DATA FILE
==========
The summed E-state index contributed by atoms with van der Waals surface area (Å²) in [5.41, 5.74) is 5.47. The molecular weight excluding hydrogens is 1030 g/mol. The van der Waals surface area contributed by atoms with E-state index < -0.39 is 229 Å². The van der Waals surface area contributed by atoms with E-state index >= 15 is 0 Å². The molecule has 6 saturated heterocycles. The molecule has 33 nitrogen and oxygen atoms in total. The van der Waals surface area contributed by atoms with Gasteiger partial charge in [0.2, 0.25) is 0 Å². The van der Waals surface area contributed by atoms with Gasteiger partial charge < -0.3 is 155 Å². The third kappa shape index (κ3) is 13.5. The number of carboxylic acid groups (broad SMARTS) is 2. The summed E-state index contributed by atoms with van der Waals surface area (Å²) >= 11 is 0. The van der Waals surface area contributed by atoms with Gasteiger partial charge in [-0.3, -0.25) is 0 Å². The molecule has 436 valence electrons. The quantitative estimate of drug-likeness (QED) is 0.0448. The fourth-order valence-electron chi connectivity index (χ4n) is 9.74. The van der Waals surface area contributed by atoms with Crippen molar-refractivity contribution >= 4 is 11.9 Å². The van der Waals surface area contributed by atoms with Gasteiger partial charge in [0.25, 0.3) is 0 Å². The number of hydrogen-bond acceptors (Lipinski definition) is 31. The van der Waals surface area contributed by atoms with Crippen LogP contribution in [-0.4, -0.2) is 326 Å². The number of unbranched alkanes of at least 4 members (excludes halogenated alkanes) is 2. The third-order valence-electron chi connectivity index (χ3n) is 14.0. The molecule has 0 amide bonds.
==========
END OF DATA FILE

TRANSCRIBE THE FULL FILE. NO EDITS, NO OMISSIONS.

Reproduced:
The summed E-state index contributed by atoms with van der Waals surface area (Å²) in [5.41, 5.74) is 5.47. The molecular weight excluding hydrogens is 1030 g/mol. The van der Waals surface area contributed by atoms with E-state index < -0.39 is 229 Å². The van der Waals surface area contributed by atoms with E-state index >= 15 is 0 Å². The molecule has 6 saturated heterocycles. The molecule has 33 nitrogen and oxygen atoms in total. The van der Waals surface area contributed by atoms with Gasteiger partial charge in [0.2, 0.25) is 0 Å². The van der Waals surface area contributed by atoms with Gasteiger partial charge < -0.3 is 155 Å². The third kappa shape index (κ3) is 13.5. The number of carboxylic acid groups (broad SMARTS) is 2. The summed E-state index contributed by atoms with van der Waals surface area (Å²) >= 11 is 0. The van der Waals surface area contributed by atoms with Gasteiger partial charge in [-0.3, -0.25) is 0 Å². The molecule has 436 valence electrons. The quantitative estimate of drug-likeness (QED) is 0.0448. The fourth-order valence-electron chi connectivity index (χ4n) is 9.74. The van der Waals surface area contributed by atoms with Crippen molar-refractivity contribution >= 4 is 11.9 Å². The van der Waals surface area contributed by atoms with Gasteiger partial charge in [0.25, 0.3) is 0 Å². The number of hydrogen-bond acceptors (Lipinski definition) is 31. The van der Waals surface area contributed by atoms with Crippen LogP contribution in [-0.4, -0.2) is 326 Å². The number of unbranched alkanes of at least 4 members (excludes halogenated alkanes) is 2. The third-order valence-electron chi connectivity index (χ3n) is 14.0. The molecule has 0 amide bonds.